We focus so much on end results sometimes that we can often forget about the means we employ. You might forget to find joy and fulfilment in how you go about engaging in the process. And, when this happens, the means themselves can become the very thing that stands in the way of sustainable change.
Creating sustainable change is never easy. It requires letting go of the old, before you can embrace the new. Human beings have an inbuilt bias to cling to the familiar and as such we are faced with an innate resistance to change. How you relate to the means that you employ is then fundamental to how successfully you are able to effect change.
Not fully embracing the means is a good way of setting yourself up to not go very far. This is why the gym floor thins out by February despite the new year fitness rush. No matter how wonderful and important good health is, an arduous gym regime that is bordering torture is not going to get most of us there. Soon, the lack of fun drives us away.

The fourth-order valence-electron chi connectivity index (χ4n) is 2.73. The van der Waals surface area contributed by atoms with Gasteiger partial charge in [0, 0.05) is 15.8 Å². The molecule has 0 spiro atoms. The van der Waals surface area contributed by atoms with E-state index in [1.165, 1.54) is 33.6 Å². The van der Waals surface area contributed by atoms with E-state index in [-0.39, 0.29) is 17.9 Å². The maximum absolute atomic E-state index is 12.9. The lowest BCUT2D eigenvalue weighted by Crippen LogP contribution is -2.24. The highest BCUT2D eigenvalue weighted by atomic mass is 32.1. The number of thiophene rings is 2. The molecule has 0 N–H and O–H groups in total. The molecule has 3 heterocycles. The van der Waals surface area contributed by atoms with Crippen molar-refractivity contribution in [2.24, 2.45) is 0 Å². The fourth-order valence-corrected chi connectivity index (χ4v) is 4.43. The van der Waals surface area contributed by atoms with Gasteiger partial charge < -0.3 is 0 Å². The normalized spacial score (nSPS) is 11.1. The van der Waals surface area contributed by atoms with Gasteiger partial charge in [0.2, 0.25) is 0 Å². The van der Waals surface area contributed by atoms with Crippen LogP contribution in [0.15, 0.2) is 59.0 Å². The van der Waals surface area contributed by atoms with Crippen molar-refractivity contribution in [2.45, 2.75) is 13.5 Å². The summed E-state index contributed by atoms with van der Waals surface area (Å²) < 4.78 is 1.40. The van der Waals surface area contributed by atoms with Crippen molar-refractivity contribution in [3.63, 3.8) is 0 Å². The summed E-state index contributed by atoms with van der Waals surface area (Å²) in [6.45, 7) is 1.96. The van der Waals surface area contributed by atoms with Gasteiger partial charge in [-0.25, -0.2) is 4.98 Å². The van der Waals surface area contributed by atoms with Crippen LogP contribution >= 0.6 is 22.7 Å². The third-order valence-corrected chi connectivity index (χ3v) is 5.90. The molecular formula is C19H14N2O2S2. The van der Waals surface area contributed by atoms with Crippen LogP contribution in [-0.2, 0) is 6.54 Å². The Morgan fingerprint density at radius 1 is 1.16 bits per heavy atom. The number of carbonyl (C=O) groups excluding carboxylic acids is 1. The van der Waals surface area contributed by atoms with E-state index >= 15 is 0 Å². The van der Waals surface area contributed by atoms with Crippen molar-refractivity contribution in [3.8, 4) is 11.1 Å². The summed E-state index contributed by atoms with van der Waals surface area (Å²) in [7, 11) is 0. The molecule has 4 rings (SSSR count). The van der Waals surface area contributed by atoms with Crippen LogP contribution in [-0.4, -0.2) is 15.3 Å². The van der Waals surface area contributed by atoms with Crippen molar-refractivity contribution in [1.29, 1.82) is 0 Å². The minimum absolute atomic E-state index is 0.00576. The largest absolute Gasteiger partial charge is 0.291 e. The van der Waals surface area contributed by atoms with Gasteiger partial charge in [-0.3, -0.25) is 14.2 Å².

Perhaps, the psychological pressure of engaging in something so unfulfilling is ultimately unhealthy in the long-run. And, perhaps this is at least partly why our bodies and minds reject such things.
Change is a path
Knowing what change you seek is the starting point. It is then about making the means themselves deeply fulfilling. Rather than viewing change as an end point to be reached after a difficult struggle, try immersing in the process wholeheartedly. For example, there is no point trying to become a good public speaker if you don’t see the fun in communicating clearly and passionately. If you don’t feel the joy of being able to share your message with more impact. No amount of public speaking courses will get you there, if a genuine enquiry into the art of communication is not present within you.
Change is really then about walking a path. And, it has to be a path that you connect with and feel enthusiastic about. A path that you walk everyday. If we become curious and enthusiastic about the means, often the results will take care of themselves.
Change happens bit-by-bit, day-by-day. Change is a path, not a destination.
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